High Desert Temperatures
Desert temps are over 100 degrees with extremely low humidity. Drink water before you hit the trails, and during your hike drink a quart of water per hour and some form of electrolytes to replace minerals your body needs. Wear a hat and sunscreen. More »
Fire Restrictions in effect for Saguaro National Park
Due to increased fire danger in southern Arizona, Saguaro National Park will implement fire restrictions in both the Rincon and Tucson Mountain Districts, beginning Wednesday, May 22, 2013. More »
Tucson Mountain District (west) road re-opened
The Golden Gate Road has been re-opened north of Sendero-Esperanza and is is now rated for high clearance vehicles due to the rough nature of the terrain. More »
Desert Tortoise (Gopherus agassizii)
The desert tortoise is a long-lived, slow growing tortoise and is estimated to live from 50 to possibly 100 years! They are common, yet often unseen at Saguaro National Park. The majority of their long lives is spent in burrows where they escape the cold winter temperatures and extreme summer heat.
Desert tortoises are well adapted to arid conditions and conserve water in several ways. They have thick skin to prevent water loss, and they excrete dry uric acid instead of urine. Also, tortoises can store water in their large urinary bladders. This stored water can be used in self defense if necessary. It is apparantly distasteful to predators, and when frightened, the tortoise may suddenly empty its bladder. However, this defense can be costly in times of drought, and the tortoise could die of dehydration if it can not replace the fluids. For more information about desert tortoises at Saguaro National Park, including tortoise research go to www.nps.gov/research/deserttortoise.htm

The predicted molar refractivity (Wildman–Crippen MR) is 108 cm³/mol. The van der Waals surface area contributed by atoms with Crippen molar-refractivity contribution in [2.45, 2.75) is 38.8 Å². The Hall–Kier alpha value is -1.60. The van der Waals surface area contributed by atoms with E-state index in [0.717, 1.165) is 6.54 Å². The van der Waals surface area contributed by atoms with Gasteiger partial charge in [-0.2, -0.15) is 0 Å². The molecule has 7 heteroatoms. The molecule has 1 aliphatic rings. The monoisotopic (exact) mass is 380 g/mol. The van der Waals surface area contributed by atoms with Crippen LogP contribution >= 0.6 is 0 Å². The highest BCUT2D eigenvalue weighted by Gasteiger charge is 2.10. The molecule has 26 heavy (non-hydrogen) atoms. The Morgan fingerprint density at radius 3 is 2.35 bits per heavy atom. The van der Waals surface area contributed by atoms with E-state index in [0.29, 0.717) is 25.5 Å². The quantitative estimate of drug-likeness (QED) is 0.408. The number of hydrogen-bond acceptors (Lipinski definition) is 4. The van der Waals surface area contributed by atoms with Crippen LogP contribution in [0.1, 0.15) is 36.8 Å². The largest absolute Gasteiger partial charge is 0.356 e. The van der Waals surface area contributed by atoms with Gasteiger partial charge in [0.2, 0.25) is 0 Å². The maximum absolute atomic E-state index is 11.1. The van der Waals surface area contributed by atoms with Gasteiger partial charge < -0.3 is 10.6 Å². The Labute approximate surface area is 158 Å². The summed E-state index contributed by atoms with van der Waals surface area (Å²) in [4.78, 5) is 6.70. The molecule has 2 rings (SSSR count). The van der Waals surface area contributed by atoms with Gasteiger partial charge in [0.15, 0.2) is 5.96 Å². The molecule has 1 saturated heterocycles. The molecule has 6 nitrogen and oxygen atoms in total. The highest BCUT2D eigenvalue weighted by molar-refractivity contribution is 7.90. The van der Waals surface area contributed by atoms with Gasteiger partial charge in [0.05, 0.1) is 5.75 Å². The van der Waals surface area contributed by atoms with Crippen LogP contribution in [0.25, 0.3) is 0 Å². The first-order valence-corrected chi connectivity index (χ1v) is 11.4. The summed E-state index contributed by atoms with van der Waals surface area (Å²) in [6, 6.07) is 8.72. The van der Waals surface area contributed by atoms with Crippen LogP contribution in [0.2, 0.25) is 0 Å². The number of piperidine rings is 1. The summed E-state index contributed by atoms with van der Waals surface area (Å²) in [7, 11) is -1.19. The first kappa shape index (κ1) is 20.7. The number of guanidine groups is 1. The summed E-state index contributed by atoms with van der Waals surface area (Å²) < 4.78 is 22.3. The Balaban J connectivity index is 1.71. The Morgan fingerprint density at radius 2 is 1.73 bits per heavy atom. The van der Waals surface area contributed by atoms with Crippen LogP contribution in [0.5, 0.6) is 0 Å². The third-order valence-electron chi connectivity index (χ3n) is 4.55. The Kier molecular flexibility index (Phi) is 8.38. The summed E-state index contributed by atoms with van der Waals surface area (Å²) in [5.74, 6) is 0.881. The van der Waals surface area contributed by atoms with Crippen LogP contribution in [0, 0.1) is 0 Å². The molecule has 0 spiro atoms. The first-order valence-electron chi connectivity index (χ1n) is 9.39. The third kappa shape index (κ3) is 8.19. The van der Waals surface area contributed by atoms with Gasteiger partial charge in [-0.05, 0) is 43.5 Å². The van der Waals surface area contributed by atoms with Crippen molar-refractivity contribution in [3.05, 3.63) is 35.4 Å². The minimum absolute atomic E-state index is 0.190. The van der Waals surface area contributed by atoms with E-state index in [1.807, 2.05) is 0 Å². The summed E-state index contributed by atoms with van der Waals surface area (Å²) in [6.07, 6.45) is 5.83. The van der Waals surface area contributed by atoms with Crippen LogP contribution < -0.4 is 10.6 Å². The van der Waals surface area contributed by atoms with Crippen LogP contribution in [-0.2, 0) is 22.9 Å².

Shell length: 8 - 15 in (20.3 - 38.1 cm)
Diet: Grasses, leafy plants, cactus fruit
Did You Know?
The saguaro cactus only grows naturally in the Sonoran Desert. There are approximately 1.6 million individual saguaro plants growing within Saguaro National Park.